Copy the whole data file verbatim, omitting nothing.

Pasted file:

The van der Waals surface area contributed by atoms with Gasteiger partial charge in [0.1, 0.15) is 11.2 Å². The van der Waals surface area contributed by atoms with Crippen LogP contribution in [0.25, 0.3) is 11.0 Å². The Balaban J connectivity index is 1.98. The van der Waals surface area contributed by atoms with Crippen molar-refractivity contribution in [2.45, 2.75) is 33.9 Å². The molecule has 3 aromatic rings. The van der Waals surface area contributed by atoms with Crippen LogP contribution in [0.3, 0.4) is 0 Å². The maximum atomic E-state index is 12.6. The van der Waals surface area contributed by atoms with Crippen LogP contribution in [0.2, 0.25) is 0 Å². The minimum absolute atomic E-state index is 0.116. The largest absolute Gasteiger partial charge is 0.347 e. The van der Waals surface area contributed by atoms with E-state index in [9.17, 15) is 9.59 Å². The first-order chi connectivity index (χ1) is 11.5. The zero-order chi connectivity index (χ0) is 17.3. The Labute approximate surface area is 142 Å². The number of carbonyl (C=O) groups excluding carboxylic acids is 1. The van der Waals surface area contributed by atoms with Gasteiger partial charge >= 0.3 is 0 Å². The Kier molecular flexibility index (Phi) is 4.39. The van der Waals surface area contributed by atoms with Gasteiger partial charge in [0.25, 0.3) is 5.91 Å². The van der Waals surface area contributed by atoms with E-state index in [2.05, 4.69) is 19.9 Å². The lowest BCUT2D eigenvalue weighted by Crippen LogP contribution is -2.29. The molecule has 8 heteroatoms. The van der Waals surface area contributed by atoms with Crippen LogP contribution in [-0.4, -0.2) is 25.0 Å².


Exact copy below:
The van der Waals surface area contributed by atoms with Gasteiger partial charge in [0.1, 0.15) is 11.2 Å². The van der Waals surface area contributed by atoms with Crippen LogP contribution in [0.25, 0.3) is 11.0 Å². The Balaban J connectivity index is 1.98. The van der Waals surface area contributed by atoms with Crippen molar-refractivity contribution in [2.45, 2.75) is 33.9 Å². The molecule has 3 aromatic rings. The van der Waals surface area contributed by atoms with Crippen LogP contribution in [0.3, 0.4) is 0 Å². The maximum atomic E-state index is 12.6. The van der Waals surface area contributed by atoms with Crippen LogP contribution in [0.2, 0.25) is 0 Å². The minimum absolute atomic E-state index is 0.116. The largest absolute Gasteiger partial charge is 0.347 e. The van der Waals surface area contributed by atoms with E-state index in [9.17, 15) is 9.59 Å². The first-order chi connectivity index (χ1) is 11.5. The zero-order chi connectivity index (χ0) is 17.3. The Labute approximate surface area is 142 Å². The number of carbonyl (C=O) groups excluding carboxylic acids is 1. The van der Waals surface area contributed by atoms with Gasteiger partial charge >= 0.3 is 0 Å². The Kier molecular flexibility index (Phi) is 4.39. The van der Waals surface area contributed by atoms with Gasteiger partial charge in [0.25, 0.3) is 5.91 Å². The van der Waals surface area contributed by atoms with E-state index in [2.05, 4.69) is 19.9 Å². The lowest BCUT2D eigenvalue weighted by Crippen LogP contribution is -2.29. The molecule has 8 heteroatoms. The van der Waals surface area contributed by atoms with Crippen LogP contribution in [-0.4, -0.2) is 25.0 Å².